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Future Funk: The Grand Alliance Has a Grand Vision for a Better Tomorrow

The Grand Alliance painting and album cover.EXPAND
The Grand Alliance painting and album cover.
Painting by Thomas "Detour" Evans based on a photo by Blake Jackson.
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The members of Denver's Grand Alliance, an Afrofuturist supergroup that's putting out its self-titled debut two days after Joe Biden and Kamala Harris’s inauguration, couldn’t have timed the release better. White supremacists and insurrectionists are now acting out their miserable, violent vision of life: no morals, no joy, no art, no love. The Grand Alliance, in contrast, dishes out positivity in abundance, imagining a better world through song.

The album time-travels through Black music, from tribal drumming to such nostalgic genres as funk, R&B, disco, hip-hop and house, while also experimenting with contemporary computer-generated sounds. The Grand Alliance has invented timely music that honors its artistic heritage while drafting a blueprint for a culturally rich future.

“I think we kind of dove into Afrofuturism, which can be defined by many different things,” says Grand Alliance singer and songwriter Kayla Marque. “For me, I think the most simple way to put it is creating a space for Black people to exist in that we wouldn’t exist in otherwise, based on history. That’s a big part of that project — carving that space to reimagine something in the future for Black people.”

Critic Mark Dery came up with the concept of Afrofuturism in 1993 to address the art, technology, culture and philosophy of the African diaspora. The term has been used to describe everything from Sun Ra's work to the novels of Samuel Delany and Octavia Butler, as well as the five pillars of hip-hop. In recent years, Afrofuturism has been given new energy through films like Black Panther, pop stars such as Janelle Monáe and authors like Rivers Solomon.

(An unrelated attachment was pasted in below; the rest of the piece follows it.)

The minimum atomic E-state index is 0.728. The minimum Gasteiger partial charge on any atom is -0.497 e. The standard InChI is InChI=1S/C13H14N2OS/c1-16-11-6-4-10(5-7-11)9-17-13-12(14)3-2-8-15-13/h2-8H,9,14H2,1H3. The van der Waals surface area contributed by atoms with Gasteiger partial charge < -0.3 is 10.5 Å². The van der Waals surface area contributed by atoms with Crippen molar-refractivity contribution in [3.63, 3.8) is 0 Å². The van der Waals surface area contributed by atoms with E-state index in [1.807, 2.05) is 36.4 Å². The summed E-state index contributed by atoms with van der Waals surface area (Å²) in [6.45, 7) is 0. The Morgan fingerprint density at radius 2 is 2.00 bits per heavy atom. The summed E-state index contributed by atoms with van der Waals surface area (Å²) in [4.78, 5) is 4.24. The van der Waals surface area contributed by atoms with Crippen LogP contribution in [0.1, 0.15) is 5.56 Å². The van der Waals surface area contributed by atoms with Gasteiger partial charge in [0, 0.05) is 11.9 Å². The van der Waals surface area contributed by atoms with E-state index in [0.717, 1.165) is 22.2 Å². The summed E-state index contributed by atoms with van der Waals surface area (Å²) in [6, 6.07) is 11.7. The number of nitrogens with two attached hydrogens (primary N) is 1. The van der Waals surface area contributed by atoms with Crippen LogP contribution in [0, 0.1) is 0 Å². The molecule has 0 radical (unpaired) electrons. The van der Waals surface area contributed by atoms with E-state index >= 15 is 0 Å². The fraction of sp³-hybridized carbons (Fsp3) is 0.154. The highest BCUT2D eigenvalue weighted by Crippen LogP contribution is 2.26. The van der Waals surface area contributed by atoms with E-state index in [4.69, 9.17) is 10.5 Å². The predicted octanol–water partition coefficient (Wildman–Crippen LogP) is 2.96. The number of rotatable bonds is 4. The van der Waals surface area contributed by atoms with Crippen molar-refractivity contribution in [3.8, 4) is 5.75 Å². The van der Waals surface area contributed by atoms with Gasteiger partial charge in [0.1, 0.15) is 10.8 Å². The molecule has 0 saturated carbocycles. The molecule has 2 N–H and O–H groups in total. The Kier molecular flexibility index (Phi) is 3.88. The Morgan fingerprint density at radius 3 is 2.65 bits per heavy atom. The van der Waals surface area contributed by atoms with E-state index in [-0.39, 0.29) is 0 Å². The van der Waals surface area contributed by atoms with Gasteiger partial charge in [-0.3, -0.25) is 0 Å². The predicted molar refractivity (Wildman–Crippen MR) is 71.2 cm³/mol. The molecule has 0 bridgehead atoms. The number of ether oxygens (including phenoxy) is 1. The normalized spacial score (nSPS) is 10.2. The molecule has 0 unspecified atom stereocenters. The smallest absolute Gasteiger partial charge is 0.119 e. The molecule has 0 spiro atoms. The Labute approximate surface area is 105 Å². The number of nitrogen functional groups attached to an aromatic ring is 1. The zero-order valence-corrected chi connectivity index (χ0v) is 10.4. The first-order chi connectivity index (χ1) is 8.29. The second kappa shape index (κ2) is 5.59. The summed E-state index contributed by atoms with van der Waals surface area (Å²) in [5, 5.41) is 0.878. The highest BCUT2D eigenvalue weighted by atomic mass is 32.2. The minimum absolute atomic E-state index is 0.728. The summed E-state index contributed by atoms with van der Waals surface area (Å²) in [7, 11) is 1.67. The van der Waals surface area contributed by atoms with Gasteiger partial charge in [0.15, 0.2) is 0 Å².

Here in Denver, Afrofuturism has caught on, too. Multicultural band Ramakhandra’s sci-fi electronic jazz dreams up ways of moving through grief toward utopia; visual artist Thomas “Detour” Evans’s 2019 RedLine installation The 5 Pointers brought to life a future vision of the Black music and culture of Five Points; and comic-book writer R. Alan Brooks uses sci-fi to take on white supremacy in Anguish Garden.

These artists and others created fertile ground for the Grand Alliance, an act that includes Marque; Khalil Arcady, aka Sur Ellz; and producer Carl Carrell, aka Crl Crrll — all luminaries in their genre-spanning solo projects. But unlike their individual work, Grand Alliance songs like “Chakra Khan,” “Boogie Man” and “United Funk” pay homage to, and occasionally imitate, the songwriters' ’70s inspirations who embraced an Afrocentric space age — acts like Parliament, Afrika Bambaataa and Sun Ra.

As conceptually rigorous as the group's new album is, the collaboration of the three musicians happened on a whim.

Arcady counts himself among Marque’s biggest fans, and has worked with her on occasion; Carrell also produced an unrealized track for Arcady. In late 2019, Marque and Arcady happened into Carrell’s studio at the same time after Carrell posted an open invitation on Facebook encouraging people to stop by and record.

The members of the Grand Alliance.EXPAND
The members of the Grand Alliance.
Blake Jackson

After one day in the studio, the trio wrote and recorded the dance track "Chakra Khan.” Proud of the new song, they took it that night to the Black Box, where DJ Low Key and Lazy Eyes were spinning at the Solution, a regular event at the club.

“You’ve got to play it,” Arcady recalls telling the DJs. "People will love it.” Never having heard the track, the DJs gave it a spin...and the people did love it.

“We recorded the song that day, and we danced in the club to the song that night,“ Arcady says. “That’s when we pretty much knew we have a synergy: 'Let’s create something dope.' We kept going back to the studio every other week and having fun. We were just playing around with stuff.”

By the time they produced their third song together, they realized something special was going on.

“I think it’s because we’re all fans of this sci-fi genre of everything from film to books to writings,” explains Carrell. “When we started making the music, it started to reflect on the themes we’re part of. We’re all fans of funk and soul. Even though we all live in the present, our souls tether back to the past. A lot of that music is nostalgic for us.